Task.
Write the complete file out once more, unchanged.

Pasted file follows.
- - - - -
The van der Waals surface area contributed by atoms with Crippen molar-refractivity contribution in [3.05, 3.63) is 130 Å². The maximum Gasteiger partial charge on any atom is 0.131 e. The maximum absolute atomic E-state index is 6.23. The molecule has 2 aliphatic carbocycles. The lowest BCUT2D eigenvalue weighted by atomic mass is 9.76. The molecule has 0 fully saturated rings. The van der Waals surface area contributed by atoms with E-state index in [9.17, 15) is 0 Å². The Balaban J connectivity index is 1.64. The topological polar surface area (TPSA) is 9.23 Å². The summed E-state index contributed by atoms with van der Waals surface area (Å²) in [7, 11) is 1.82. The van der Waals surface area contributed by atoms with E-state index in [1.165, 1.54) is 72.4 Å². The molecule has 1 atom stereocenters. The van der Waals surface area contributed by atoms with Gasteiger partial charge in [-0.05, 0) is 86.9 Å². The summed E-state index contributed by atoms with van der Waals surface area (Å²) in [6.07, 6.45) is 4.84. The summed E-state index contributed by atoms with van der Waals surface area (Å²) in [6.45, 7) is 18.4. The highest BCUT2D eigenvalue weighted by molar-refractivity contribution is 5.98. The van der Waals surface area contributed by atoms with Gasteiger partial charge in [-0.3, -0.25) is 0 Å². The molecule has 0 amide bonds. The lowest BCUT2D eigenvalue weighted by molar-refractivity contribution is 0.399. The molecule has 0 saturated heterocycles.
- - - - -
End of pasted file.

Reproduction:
The van der Waals surface area contributed by atoms with Crippen molar-refractivity contribution in [3.05, 3.63) is 130 Å². The maximum Gasteiger partial charge on any atom is 0.131 e. The maximum absolute atomic E-state index is 6.23. The molecule has 2 aliphatic carbocycles. The lowest BCUT2D eigenvalue weighted by atomic mass is 9.76. The molecule has 0 fully saturated rings. The van der Waals surface area contributed by atoms with E-state index in [9.17, 15) is 0 Å². The Balaban J connectivity index is 1.64. The topological polar surface area (TPSA) is 9.23 Å². The summed E-state index contributed by atoms with van der Waals surface area (Å²) in [7, 11) is 1.82. The van der Waals surface area contributed by atoms with E-state index in [1.165, 1.54) is 72.4 Å². The molecule has 1 atom stereocenters. The van der Waals surface area contributed by atoms with Gasteiger partial charge in [-0.05, 0) is 86.9 Å². The summed E-state index contributed by atoms with van der Waals surface area (Å²) in [6.07, 6.45) is 4.84. The summed E-state index contributed by atoms with van der Waals surface area (Å²) in [6.45, 7) is 18.4. The highest BCUT2D eigenvalue weighted by molar-refractivity contribution is 5.98. The van der Waals surface area contributed by atoms with Gasteiger partial charge in [-0.3, -0.25) is 0 Å². The molecule has 0 amide bonds. The lowest BCUT2D eigenvalue weighted by molar-refractivity contribution is 0.399. The molecule has 0 saturated heterocycles.